Send to

Choose Destination
Scand J Work Environ Health. 2013 Jul;39(4):390-400. doi: 10.5271/sjweh.3357. Epub 2013 Mar 14.

The effect of work-related sustained trapezius muscle activity on the development of neck and shoulder pain among young adults.

Author information

National Institute of Occupational Health, PO Box 8149 Dep, 0033 Oslo, Norway.



This study aimed to evaluate if sustained trapezius muscle activity predicts neck and shoulder pain over a 2.5-year period.


Forty young adults (15 hairdressers, 14 electricians, 5 students and 6 with various work) were followed during their first years of working life. Self-reported neck and shoulder pain during the last four weeks was assessed seven times over the observational period. Upper-trapezius muscle activity was measured during a full working day by bilateral surface electromyography (EMG) at baseline (winter 2006/7). Sustained trapezius muscle activity was defined as continuous muscle activity with amplitude >0.5% EMGmax lasting >4 minutes. The relative time of sustained muscle activity during the working day was calculated and further classified into low (0-29%), moderate (30-49%) and high (50-100%) level groups.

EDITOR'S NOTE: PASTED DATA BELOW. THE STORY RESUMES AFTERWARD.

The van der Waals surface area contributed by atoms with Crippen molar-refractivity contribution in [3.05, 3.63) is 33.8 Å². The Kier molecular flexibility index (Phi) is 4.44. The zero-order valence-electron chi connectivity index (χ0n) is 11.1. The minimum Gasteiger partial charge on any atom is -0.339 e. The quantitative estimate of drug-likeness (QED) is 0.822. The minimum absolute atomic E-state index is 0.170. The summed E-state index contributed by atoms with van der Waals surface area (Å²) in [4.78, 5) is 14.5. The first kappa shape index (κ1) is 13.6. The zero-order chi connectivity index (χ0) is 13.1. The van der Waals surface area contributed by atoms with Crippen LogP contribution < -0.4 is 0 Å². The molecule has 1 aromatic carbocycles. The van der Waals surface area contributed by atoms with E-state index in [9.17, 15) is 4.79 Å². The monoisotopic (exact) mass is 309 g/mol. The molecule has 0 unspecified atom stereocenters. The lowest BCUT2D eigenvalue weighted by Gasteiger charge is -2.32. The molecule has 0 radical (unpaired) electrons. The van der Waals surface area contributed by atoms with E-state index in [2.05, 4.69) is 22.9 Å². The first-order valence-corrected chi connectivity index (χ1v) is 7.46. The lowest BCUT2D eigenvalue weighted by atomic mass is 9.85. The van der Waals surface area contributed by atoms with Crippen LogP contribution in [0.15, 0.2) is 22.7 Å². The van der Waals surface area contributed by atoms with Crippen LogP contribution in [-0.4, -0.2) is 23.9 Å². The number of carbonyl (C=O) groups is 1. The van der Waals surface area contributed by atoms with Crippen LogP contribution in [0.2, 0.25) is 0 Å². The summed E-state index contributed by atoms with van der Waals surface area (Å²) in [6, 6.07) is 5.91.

Generalized estimating equations (GEE), adjusted for time, gender, mechanical workload, control-over-work intensity, physical activity, tobacco use, and prior neck and shoulder pain, showed that participants with a high level of sustained muscle activity had a rate of neck and shoulder pain three times higher than the low level group during a 2.5-year period. The association was strongest at the same time and shortly after the EMG measurement, indicating a time-lag of ≤6 months.


The results support the hypothesis that sustained trapezius muscle activity is associated with neck and shoulder pain. This association was strongest analyzing cross-sectional and short-term effects.

[Indexed for MEDLINE]
Free full text

Supplemental Content

Full text links

Icon for Scandinavian Journal of Work, Environment & Health
Loading ...
Support Center